fifth. That in the lime water and Columbo, putrid.

The contrayerva infusion in distilled water had acquired a disagreeable
foetor, but the beef was not yet putrid. That with lime water and
that with quick-lime still sweet.

The infusion of bark with distilled water smelled rather musty; the
beef in it sweet. The two infusions of the same with lime and lime
water shewed no further change.

The tincture of snake root in distilled water had a scum on the
surface; beef not putrid. The other two tinctures of the same root

On the eleventh day, the beef in the infusions of Columbo and of
contrayerva in distilled water beginning to putrefy, and

On the fourteenth day, both entirely putrid. The infusion of bark in
distilled water mouldy, but the beef sweet.

The beef in the snake root and distilled water, putrid on the sixteenth
day; and the infusion of contrayerva with lime water beginning to be
offensive, but the beef in it not yet putrid; but

On the nineteenth it was quite putrefied. The snake root infusion in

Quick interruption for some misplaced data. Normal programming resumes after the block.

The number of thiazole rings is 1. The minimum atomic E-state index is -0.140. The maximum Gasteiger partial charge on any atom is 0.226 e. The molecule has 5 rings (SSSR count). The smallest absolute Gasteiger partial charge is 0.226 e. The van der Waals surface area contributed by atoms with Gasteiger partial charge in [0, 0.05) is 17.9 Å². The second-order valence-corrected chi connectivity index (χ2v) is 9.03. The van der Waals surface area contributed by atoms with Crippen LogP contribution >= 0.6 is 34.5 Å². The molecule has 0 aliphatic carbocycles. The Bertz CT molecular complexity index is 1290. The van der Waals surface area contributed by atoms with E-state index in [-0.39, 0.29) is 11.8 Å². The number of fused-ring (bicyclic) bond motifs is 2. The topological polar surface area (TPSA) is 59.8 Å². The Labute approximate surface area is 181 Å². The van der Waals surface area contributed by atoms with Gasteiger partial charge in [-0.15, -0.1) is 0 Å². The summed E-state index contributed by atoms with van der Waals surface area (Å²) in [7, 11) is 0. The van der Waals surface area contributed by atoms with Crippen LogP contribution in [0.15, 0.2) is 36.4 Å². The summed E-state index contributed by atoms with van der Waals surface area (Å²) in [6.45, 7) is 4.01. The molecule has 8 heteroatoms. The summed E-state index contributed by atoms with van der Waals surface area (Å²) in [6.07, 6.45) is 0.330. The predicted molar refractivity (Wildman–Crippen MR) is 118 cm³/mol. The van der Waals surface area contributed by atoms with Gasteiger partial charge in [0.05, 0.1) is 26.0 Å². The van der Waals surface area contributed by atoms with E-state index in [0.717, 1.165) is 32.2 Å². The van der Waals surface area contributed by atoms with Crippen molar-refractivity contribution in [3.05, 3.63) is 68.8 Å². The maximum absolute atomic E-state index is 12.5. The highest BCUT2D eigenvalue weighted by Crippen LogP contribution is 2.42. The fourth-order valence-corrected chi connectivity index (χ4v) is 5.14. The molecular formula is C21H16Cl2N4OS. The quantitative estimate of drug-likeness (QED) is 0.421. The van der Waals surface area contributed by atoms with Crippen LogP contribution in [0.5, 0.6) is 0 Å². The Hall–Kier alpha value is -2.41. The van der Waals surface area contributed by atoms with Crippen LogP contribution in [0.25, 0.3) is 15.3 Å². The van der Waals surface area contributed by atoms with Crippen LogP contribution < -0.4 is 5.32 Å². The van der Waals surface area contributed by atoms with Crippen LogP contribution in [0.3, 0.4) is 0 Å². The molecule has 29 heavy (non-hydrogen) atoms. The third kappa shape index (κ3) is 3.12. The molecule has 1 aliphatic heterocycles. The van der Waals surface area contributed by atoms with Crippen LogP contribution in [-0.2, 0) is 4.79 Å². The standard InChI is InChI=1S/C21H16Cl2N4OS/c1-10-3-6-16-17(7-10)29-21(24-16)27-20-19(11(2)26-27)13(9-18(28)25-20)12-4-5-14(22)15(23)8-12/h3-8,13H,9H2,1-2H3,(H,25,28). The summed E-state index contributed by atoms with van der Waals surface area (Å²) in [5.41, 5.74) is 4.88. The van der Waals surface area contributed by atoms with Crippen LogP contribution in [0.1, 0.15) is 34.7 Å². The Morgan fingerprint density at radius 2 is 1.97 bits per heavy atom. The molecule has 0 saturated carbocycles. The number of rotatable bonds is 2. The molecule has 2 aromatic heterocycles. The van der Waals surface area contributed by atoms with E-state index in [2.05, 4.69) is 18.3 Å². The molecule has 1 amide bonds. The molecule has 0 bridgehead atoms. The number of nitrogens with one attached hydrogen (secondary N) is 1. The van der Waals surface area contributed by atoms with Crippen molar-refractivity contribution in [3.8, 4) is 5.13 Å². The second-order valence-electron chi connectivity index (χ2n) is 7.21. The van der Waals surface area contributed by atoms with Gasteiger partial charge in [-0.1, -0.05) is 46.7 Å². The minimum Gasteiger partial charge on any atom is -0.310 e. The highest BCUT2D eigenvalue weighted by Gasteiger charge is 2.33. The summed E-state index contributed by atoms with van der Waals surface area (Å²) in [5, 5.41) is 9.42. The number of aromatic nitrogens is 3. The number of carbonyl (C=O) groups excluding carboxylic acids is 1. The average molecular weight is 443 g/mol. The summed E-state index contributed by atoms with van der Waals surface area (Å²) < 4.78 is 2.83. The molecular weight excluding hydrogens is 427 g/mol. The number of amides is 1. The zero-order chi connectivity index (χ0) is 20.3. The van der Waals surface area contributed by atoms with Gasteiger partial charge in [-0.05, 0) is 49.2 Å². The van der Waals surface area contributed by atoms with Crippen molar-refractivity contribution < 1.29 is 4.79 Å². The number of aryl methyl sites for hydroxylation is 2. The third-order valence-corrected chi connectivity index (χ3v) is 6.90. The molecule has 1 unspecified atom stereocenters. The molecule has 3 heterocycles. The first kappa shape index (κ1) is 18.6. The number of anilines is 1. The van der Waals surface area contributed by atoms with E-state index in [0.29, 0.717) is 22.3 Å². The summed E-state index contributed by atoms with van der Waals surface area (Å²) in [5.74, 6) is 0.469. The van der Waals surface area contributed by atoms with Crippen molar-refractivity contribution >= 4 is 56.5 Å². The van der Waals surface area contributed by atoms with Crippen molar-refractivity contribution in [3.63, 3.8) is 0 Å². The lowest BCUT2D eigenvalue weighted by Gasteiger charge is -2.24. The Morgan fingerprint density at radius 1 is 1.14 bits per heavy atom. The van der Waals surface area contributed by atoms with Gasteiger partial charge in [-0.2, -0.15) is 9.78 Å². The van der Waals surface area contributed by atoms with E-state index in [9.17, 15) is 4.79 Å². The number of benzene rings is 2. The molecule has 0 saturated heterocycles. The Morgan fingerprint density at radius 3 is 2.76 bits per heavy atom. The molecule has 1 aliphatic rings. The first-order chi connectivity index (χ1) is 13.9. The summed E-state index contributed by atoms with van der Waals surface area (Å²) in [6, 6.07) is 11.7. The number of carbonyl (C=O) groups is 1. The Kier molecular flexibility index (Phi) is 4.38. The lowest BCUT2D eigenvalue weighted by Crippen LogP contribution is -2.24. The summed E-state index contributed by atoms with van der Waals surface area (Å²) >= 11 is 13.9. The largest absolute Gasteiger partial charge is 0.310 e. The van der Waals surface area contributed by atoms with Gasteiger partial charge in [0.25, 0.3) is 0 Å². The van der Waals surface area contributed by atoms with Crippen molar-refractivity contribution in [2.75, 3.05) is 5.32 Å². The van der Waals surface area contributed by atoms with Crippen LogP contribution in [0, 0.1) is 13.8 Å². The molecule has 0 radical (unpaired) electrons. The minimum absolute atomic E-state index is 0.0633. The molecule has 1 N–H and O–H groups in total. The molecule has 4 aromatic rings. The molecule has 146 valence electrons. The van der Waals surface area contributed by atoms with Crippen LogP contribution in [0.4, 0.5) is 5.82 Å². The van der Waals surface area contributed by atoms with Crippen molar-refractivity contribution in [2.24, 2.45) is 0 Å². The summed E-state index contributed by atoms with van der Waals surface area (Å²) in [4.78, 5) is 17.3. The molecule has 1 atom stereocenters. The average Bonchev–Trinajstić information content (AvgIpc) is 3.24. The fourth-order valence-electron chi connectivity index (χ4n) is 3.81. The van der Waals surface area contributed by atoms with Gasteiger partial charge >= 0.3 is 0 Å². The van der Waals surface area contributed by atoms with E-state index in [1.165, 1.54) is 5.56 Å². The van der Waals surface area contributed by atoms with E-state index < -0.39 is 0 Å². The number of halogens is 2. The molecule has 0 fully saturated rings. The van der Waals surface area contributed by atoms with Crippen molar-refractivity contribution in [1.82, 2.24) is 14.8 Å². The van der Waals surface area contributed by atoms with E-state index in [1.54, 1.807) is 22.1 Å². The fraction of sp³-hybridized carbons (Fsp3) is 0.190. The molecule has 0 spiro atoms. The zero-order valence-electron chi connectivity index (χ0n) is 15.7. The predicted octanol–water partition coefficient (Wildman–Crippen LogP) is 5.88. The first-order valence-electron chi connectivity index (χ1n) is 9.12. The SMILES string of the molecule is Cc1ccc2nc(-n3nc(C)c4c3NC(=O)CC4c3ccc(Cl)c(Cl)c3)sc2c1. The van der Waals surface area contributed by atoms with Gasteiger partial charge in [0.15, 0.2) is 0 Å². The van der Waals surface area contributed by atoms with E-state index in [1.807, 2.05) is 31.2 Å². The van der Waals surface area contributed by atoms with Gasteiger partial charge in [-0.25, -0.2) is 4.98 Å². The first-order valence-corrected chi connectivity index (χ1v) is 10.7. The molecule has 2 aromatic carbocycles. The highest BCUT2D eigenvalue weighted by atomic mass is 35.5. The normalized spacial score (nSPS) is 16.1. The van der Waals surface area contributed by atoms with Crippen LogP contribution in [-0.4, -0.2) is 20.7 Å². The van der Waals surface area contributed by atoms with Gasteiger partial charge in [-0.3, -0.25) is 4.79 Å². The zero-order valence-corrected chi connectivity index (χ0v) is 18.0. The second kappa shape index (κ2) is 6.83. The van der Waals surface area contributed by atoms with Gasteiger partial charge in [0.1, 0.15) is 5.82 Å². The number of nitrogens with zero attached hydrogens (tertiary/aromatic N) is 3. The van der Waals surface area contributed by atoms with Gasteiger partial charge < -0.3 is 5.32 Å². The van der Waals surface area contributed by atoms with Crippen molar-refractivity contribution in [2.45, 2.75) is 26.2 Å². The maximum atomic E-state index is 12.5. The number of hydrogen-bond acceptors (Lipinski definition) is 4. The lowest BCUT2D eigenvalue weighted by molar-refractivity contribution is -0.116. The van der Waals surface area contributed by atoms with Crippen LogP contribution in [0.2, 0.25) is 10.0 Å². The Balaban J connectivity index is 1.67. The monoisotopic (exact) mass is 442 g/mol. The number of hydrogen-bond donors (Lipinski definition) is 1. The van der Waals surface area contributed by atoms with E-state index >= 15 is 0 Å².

lime water, mouldy on its surface; no change in the beef; but this
likewise became putrid in a few days more.

The remaining tinctures, viz. those of the bark, snake root, and
contrayerva with quick-lime, and that of the bark with lime water,
remained above five weeks without any further change. Some time
after, the beef in the snake root became septic. The other three were
unaltered at the end of six weeks from their first immersion; and
though the infusion of bark in distilled water was very mouldy, the
beef in it was free from any putrid foetor. But it should be observed
that all the tinctures in the preparation of which quick-lime had been
added to the lime water, had a peculiar odour during the whole time,
from which the others were exempt.

From this experiment we may conclude that lime water, when used in
such a quantity in extracting the virtues of vegetables, as not to
be saturated with the fixed air it receives from them, _strongly_
counteracts putrefaction, though it at the same time destroys the
texture of animal bodies exposed to its action. But when employed for
the same purposes, in such proportion as to be fully saturated with
air; it abstracts nothing from, but rather increases the antiseptic
power of the vegetable; nor does animal flesh immersed in tinctures
thus prepared, suffer any diminution in the cohesion of its fibres.